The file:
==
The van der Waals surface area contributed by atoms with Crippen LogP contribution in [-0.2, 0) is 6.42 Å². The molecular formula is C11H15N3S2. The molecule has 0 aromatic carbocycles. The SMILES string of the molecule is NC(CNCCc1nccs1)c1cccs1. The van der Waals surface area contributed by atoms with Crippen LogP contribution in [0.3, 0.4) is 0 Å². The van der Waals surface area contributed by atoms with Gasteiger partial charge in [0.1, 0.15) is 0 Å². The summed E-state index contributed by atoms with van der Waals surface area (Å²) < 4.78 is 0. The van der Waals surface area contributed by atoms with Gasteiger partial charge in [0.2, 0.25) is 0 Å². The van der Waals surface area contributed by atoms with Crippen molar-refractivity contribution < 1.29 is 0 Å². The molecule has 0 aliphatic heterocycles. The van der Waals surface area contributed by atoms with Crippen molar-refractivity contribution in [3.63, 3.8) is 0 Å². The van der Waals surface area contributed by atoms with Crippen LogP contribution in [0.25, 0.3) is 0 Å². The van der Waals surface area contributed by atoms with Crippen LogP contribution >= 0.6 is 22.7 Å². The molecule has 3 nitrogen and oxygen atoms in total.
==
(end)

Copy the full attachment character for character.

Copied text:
The van der Waals surface area contributed by atoms with Crippen LogP contribution in [-0.2, 0) is 6.42 Å². The molecular formula is C11H15N3S2. The molecule has 0 aromatic carbocycles. The SMILES string of the molecule is NC(CNCCc1nccs1)c1cccs1. The van der Waals surface area contributed by atoms with Crippen LogP contribution in [0.3, 0.4) is 0 Å². The van der Waals surface area contributed by atoms with Gasteiger partial charge in [0.1, 0.15) is 0 Å². The summed E-state index contributed by atoms with van der Waals surface area (Å²) < 4.78 is 0. The van der Waals surface area contributed by atoms with Gasteiger partial charge in [0.2, 0.25) is 0 Å². The van der Waals surface area contributed by atoms with Crippen molar-refractivity contribution < 1.29 is 0 Å². The molecule has 0 aliphatic heterocycles. The van der Waals surface area contributed by atoms with Crippen molar-refractivity contribution in [3.63, 3.8) is 0 Å². The van der Waals surface area contributed by atoms with Crippen LogP contribution in [0.25, 0.3) is 0 Å². The van der Waals surface area contributed by atoms with Crippen LogP contribution >= 0.6 is 22.7 Å². The molecule has 3 nitrogen and oxygen atoms in total.